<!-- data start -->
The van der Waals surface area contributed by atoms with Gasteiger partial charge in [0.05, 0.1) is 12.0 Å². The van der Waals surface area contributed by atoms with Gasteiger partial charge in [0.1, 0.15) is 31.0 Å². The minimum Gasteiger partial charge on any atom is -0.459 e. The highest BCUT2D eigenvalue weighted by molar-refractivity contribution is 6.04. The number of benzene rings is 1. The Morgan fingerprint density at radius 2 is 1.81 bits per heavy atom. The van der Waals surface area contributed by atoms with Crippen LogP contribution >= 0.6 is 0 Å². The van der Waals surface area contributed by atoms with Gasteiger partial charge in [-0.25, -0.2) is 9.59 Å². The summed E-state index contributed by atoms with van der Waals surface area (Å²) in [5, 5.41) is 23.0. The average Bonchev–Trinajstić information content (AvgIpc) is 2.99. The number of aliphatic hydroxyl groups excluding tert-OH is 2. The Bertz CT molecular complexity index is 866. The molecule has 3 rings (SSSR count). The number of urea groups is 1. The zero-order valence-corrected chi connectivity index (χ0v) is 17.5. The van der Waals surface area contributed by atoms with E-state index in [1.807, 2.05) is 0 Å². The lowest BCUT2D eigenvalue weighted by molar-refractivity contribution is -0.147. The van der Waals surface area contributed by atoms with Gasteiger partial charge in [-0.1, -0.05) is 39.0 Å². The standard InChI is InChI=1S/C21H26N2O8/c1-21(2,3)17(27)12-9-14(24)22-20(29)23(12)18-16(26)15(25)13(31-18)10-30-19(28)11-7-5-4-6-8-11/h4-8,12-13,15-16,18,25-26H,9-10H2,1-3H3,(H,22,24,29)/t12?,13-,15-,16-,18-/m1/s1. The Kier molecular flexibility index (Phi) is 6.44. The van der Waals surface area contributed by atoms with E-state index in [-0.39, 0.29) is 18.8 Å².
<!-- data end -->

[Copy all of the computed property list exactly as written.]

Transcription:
The van der Waals surface area contributed by atoms with Gasteiger partial charge in [0.05, 0.1) is 12.0 Å². The van der Waals surface area contributed by atoms with Gasteiger partial charge in [0.1, 0.15) is 31.0 Å². The minimum Gasteiger partial charge on any atom is -0.459 e. The highest BCUT2D eigenvalue weighted by molar-refractivity contribution is 6.04. The number of benzene rings is 1. The Morgan fingerprint density at radius 2 is 1.81 bits per heavy atom. The van der Waals surface area contributed by atoms with Crippen LogP contribution >= 0.6 is 0 Å². The van der Waals surface area contributed by atoms with Gasteiger partial charge in [-0.25, -0.2) is 9.59 Å². The summed E-state index contributed by atoms with van der Waals surface area (Å²) in [5, 5.41) is 23.0. The average Bonchev–Trinajstić information content (AvgIpc) is 2.99. The number of aliphatic hydroxyl groups excluding tert-OH is 2. The Bertz CT molecular complexity index is 866. The molecule has 3 rings (SSSR count). The number of urea groups is 1. The zero-order valence-corrected chi connectivity index (χ0v) is 17.5. The van der Waals surface area contributed by atoms with E-state index in [1.807, 2.05) is 0 Å². The lowest BCUT2D eigenvalue weighted by molar-refractivity contribution is -0.147. The van der Waals surface area contributed by atoms with Gasteiger partial charge in [-0.1, -0.05) is 39.0 Å². The standard InChI is InChI=1S/C21H26N2O8/c1-21(2,3)17(27)12-9-14(24)22-20(29)23(12)18-16(26)15(25)13(31-18)10-30-19(28)11-7-5-4-6-8-11/h4-8,12-13,15-16,18,25-26H,9-10H2,1-3H3,(H,22,24,29)/t12?,13-,15-,16-,18-/m1/s1. The Kier molecular flexibility index (Phi) is 6.44. The van der Waals surface area contributed by atoms with E-state index in [-0.39, 0.29) is 18.8 Å².